Column: WTO ruling steams American cotton industry

To borrow a line from the late Johnny Paycheck’s working man’s anthem, "Take the WTO and shove it."

That sums up the American cotton industry’s reaction to reports that the U.S. has lost to Brazil in a World Trade Organization dispute over American farm policy.

You can add the University of California and its infamous economist Dan Sumner to "WTO" as far as California Cotton Ginners and Growers Associations president Earl Williams is concerned. Sumner hired on as a Brazilian hired gun in the dispute against his own country. So far the UC has chosen to ignore the concerns expressed by several segments of California agriculture about what Sumner did, classifying it as academic freedom on Sumner’s own time. Some have called Sumner’s action as "economic treason."

It may not very diplomatic to talk like that about a college professor, a prestigious university and the WTO. However, American agriculture has had its fill of WTO and those who support it.

It is an organization chartered to create a level playing field for world trade. It has not accomplished that for American agriculture and frustration with that failure boiled over with the cotton ruling favoring Brazil.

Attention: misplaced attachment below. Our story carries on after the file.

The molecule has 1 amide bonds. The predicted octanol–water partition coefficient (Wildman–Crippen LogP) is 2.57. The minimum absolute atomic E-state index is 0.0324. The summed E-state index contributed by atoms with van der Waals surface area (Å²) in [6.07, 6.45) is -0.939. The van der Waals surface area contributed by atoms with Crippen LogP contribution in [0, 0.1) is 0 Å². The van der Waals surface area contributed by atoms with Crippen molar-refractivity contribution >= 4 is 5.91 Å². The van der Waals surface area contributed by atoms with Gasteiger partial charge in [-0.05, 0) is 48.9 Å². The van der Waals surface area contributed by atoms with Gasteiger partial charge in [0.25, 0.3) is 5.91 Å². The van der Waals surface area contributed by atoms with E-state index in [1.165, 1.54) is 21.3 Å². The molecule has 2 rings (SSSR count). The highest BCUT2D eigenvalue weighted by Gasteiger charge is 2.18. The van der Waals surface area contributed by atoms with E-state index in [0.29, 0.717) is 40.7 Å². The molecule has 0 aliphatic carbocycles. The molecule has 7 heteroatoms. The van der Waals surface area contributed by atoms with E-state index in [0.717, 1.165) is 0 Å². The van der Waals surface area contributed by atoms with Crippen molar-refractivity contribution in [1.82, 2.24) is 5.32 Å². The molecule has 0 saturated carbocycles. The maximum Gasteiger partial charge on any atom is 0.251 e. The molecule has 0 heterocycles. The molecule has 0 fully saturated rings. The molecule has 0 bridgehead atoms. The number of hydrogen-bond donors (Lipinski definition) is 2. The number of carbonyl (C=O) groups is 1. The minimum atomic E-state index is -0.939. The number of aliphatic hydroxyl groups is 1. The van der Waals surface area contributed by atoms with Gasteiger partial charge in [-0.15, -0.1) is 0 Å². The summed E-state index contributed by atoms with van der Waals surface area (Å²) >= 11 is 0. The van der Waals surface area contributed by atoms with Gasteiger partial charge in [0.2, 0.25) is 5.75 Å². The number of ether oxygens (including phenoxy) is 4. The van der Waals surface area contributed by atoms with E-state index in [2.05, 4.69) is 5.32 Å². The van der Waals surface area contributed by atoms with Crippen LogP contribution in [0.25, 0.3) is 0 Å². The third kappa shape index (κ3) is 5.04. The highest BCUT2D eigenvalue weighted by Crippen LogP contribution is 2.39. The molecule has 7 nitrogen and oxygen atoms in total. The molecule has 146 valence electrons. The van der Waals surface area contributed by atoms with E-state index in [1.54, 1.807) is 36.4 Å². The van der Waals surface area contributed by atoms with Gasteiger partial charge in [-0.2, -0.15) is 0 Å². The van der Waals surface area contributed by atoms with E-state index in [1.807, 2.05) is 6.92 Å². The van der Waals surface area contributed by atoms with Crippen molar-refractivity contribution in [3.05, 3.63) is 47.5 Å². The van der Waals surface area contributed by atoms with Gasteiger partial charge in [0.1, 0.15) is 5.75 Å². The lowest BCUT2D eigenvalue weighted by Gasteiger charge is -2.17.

There is nothing level about worldwide tariffs averaging 26 percent for U.S. ag products while it is only 12 percent for ag products imported into the U.S. It is even more ludicrous to watch Brazil continue to expand cotton production while complaining American farm policy reduces world cotton prices.

No one was really surprised that a three-member panel made up of an Australian, Pole and Chilean ruled against the U.S. What is surprising is the disdain for the WTO process. Congressional leaders have made it very clear that a three-judge panel from an organization with about as much bite as a toothless Chihuahua is not going to dictate U.S. farm policy. There were a lot of gyrations at the federal level to make the last farm bill WTO friendly. Now three people from countries which have openly expressed their dislike for American farm policy say it is not. What is the point of playing the WTO game when the rules are ever changing?

World trade has never been more vital to not only the U.S. cotton industry but to virtually every segment of American agriculture. The anti-WTO sentiments boiling over are not isolationism or protectionism. It is frustration clearly explained in Southwest Farm Press by Steve Verett, executive director of Plains Cotton Growers in Lubbock, Texas and a Texas High Plains cotton farmer:

"We’ve been working with the WTO for 10 or 15 years now, and it’s a pipe dream to believe that countries can come together in one big world court, hold hands and sing Cum Ba Yah.

"Reality indicates that WTO has not been successful. We have not been able to negotiate a deal through the organization."

The U.S. would be better off cutting deals through bilateral or regional trade agreements.

The truth is developing nations want U.S. agriculture to disappear from world trade, and they are using the WTO to try and accomplish that.

American farmers and ranchers are the most efficient and reliable suppliers of food and fiber in the world. The world needs American agriculture more than most of the world and certainly WTO realizes.

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